The dawn of a new Premier League season brings new challenges for every club, but forSouthampton it seems some old difficulties pop up every year.
The Saints once again enter the campaign with some glaring questions that need to be answered, namely, how will a new manager on the south coast fare? And how will the club cope with losing more high-profile players to bigger clubs?
These questions will begin to be answered on Saturday when the Saints welcome Watford to the St. Mary's Stadium.
Southampton finished in sixth place last season with 63 points, good for a spot in the Europa League group stage this term, however, for a club that has had their best seasons over the past few years, it will be interesting to see how the extra midweek fixtures affect their domestic performance.
Former manager Ronald Koeman was outstanding for the Saints during his tenure, but his shock departure for the greener pastures of Everton left a sizable void along the touch line which was ultimately filled by Frenchman Claude Puel, who guided Nice to a Champions League berth in Ligue 1.
"Claude has a track record of improving the situations he has been presented with," Southampton executive director of football Les Reed said, "and we are confident he can repeat this at Southampton."
Puel will have another rebuilding job on his hands at St. Mary's as the club has lost goal-scoring leader Sadio Mane to Liverpool, midfielder Victor Wanyama to Tottenham and Graziano Pelle to China.
On the arrivals side, the club signed Norwich winger Nathan Redmond for 11 million pounds, Bayern Munich midfielder Pierre-Emile Hojbjerg for 12.8 million and goalkeeper Alex McCarthy from Crystal Palace for 4 million.
The tactical shift from a 4-3-3 under Koeman to a more non-traditional 4-1-3-2 under Puel will also be an adjustment that will take time to be ironed out.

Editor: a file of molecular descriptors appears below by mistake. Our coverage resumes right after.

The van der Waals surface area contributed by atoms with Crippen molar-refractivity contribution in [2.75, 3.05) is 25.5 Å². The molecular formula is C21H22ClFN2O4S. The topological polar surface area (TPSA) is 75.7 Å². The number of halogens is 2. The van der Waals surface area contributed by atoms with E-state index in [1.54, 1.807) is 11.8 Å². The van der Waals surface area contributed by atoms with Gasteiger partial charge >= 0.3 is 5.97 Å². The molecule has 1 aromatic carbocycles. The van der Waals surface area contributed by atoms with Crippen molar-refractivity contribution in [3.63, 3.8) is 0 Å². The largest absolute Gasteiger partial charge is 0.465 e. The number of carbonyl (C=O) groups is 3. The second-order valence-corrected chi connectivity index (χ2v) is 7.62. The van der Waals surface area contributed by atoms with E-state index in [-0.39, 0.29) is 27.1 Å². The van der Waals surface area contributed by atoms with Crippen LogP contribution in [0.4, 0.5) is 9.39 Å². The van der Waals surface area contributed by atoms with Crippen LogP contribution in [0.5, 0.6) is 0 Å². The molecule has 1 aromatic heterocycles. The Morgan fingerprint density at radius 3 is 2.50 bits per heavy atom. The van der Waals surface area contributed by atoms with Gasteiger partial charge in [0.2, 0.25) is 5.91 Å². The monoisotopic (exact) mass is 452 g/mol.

"I hope that it's a possibility in the future for Southampton to play in the Champions League, but it's important to improve with these players," Puel said. "They know the high level with the Europa League and I hope with the Champions League for the future."
"It's going to be a tough season, obviously," defender Virgil van Dijk told the club's officialYouTube channel. "Every team I think gets stronger every season and it's going to be tough, but we know what we're capable of and, personally, I look forward to every competition we're inand hopefully we can achieve some special things."
After a successful Premier League campaign which saw Watford survive the drop and finish mid-table in 13th with 45 points, the Hornets look to build on their relative success this term, but they will also have to do it with a new manager on the touch line.
Walter Mazzarri takes charge following the departure of Quique Sanchez Flores, who did quite well to keep his club in the top flight with the help of forward tandem Troy Deeney and Odion Ighalo.
Deeney, the subject of a 25 million pound bid from champions Leicester City earlier in the summer, returned to Watford by signing a new five-year deal, while Ighalo will also return to lead the line at Vicarage Road.
"It's very important because when you go to a club you ask for some information and then they tell you here that Troy Deeney is the leader of Watford," Mazzarri said of his captain signing a new deal. "He loves the Watford shirt and that for us is very important. He's the captain and the leader of the team."
The club also brought in Isaac Success from Granada and wing backs Juan Zuniga and Brice Dja Djedje as the club transitions to a 3-5-2. Christian Kabasele has also arrived from Genk in a 6 million pound deal and is expected to take up a slot in the back-three.
"I know we have a very difficult start, but it also means that I am very curious to see how my players will be able to cope and fight against these teams," Mazzarri said at his first press conference. "I have always been a very positive person so we'll see how it goes on the pitch and then we will accept whatever comes out of it."